The industry's important position in the business sector is not reflected in
the number of employees. Dominating in this regard is the public and private
services sector, followed by trade as well as banking, insurance and other
financial activities. Most of Norway's largest banks, e. g. Nordea Norway, DNB
(formerly Den norske Bank), and insurance companies, e. g. The Storebrand Group
(Bærum) is headquartered in the Oslo region.
Oslo is the country's transport center. From the new Central Station, rail
lines to Bergen, Stavanger, Trondheim, Stockholm and Gothenburg are extended.
Oslo Airport (Gardermoen) is the country's largest domestic and international
airport. Oslo has the country's largest import port if you disregard oil
products, and passenger traffic by boat abroad is significant. From Oslo,
regular traffic is maintained with Copenhagen, Frederikshavn and Hirtshals in
Denmark and with Kiel in Germany.
The road network in the Oslo region was previously insufficiently developed,
which in rushing times resulted in significant congestion problems. Major work
to improve the traffic situation was started in the 1980s. To finance the road
development and improve public transport, all car traffic is now charged to
Oslo. With the help of ring roads, the subway construction and gradually
expanded subway traffic, traffic in Oslo today flows relatively well.
Architecture and cityscape
When Christiania in 1814 received the status of the capital city had a
comprehensive and unified architecture with stone buildings of one or two floors
in an area of approximately 600 m by 600 m. In addition to the cathedral from
1697, the Cathedral School and the medieval Akershus was all institutions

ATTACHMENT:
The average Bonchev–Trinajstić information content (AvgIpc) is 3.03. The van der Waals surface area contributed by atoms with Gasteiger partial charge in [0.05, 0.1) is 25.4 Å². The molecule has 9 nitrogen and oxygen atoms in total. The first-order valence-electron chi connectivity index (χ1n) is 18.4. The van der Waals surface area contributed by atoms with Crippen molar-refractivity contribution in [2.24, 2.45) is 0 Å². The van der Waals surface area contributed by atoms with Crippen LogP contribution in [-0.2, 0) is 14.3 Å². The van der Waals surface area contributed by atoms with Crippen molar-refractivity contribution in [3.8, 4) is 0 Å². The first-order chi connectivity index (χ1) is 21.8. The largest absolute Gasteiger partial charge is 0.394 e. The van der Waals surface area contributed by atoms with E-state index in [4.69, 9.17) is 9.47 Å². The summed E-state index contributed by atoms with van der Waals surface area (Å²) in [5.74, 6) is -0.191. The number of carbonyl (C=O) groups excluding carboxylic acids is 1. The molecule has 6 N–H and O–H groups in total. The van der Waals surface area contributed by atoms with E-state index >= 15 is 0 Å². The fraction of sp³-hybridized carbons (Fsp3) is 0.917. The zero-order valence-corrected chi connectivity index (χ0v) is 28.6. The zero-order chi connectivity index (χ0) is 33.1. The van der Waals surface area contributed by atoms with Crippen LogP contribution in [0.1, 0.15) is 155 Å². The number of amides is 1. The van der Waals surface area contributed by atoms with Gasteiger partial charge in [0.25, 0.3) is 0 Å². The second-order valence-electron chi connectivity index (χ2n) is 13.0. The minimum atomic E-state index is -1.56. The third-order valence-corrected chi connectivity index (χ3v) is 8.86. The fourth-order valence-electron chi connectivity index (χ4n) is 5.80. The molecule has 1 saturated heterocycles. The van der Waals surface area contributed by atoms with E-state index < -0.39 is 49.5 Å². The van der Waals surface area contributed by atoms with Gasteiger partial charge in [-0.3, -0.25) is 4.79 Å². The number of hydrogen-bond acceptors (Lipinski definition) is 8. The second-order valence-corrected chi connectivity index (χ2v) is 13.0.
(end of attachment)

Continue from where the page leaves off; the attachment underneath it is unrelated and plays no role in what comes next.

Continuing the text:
originally constructed for private use.
In the middle of the 19th century, the shape of a capital city began to
emerge. The castle, designed by the Danish Hans Ditlev Linstow, was erected in
1825–48. Since 1840, the axially laid out Slottsveien - later Karl Johans gate -
existed as a connection between the city and the castle. Along this, the most
important institutions were placed, including the university (1841–54) by
Christian Henrik Grosch, who also designed the Basarhallene (1840–54) behind the
cathedral, after the city fire in 1858 built with the Fire Chief (1860) by the
same architect. The Storting building (1861–66) was designed by the Swedish Emil
Langlet. To the east Karl Johan ends by the East Railway Station (1882) by Georg
Bull, who also drew several city plans. The National Theater (inaugurated in
1899) was designed by Henrik Bull.
The industries that established themselves along Akerselva attracted large
workers' settlements in the east, while the bourgeoisie spread west of the
center, which was dominated by commercial and office buildings. In the early
1900s, the city expanded north with monumentally designed residential areas
according to plans by Harald Hals. In the center was added the Town Hall
(1917–50) by Arnstein Arneberg and Magnus Poulsson; otherwise, the center
changed relatively little until about 1980, when the economic upswing enabled
large-scale renewal projects such as Aker Brygge, largely designed by Niels
Torp. However, the largest single building project of the 1980s was Norges Bank
(1987) designed by Lund & Slaatto, an architect duo whose influence on Norwegian
architecture began with the massive Sankt Halvard church and monastery
In 1998, Oslo's new Gardermoen airport was put into operation, where both the
terminal (executed by the Aviaplan architect's office under Chief Architect
Gudmund Stokke) and the surrounding buildings (Lund & Slaatto, Jensen & Skodvin
and others) hold high class.
Oslo has three permanent theater scenes: the National Theater (with four
stages and an annual Ibsen festival), Det Norske Theater and Oslo Nye Teater, to
which comes the Norske Opera, as well as establishment for opera, comedies and
revues, eg. ABC Theater and Chat Noir. The Aker Brygge entertainment and
business center also includes two theater rooms, one of which is intended for
In the Oslo Concert Hall, the Oslo Philharmonic Orchestra plays, while jazz,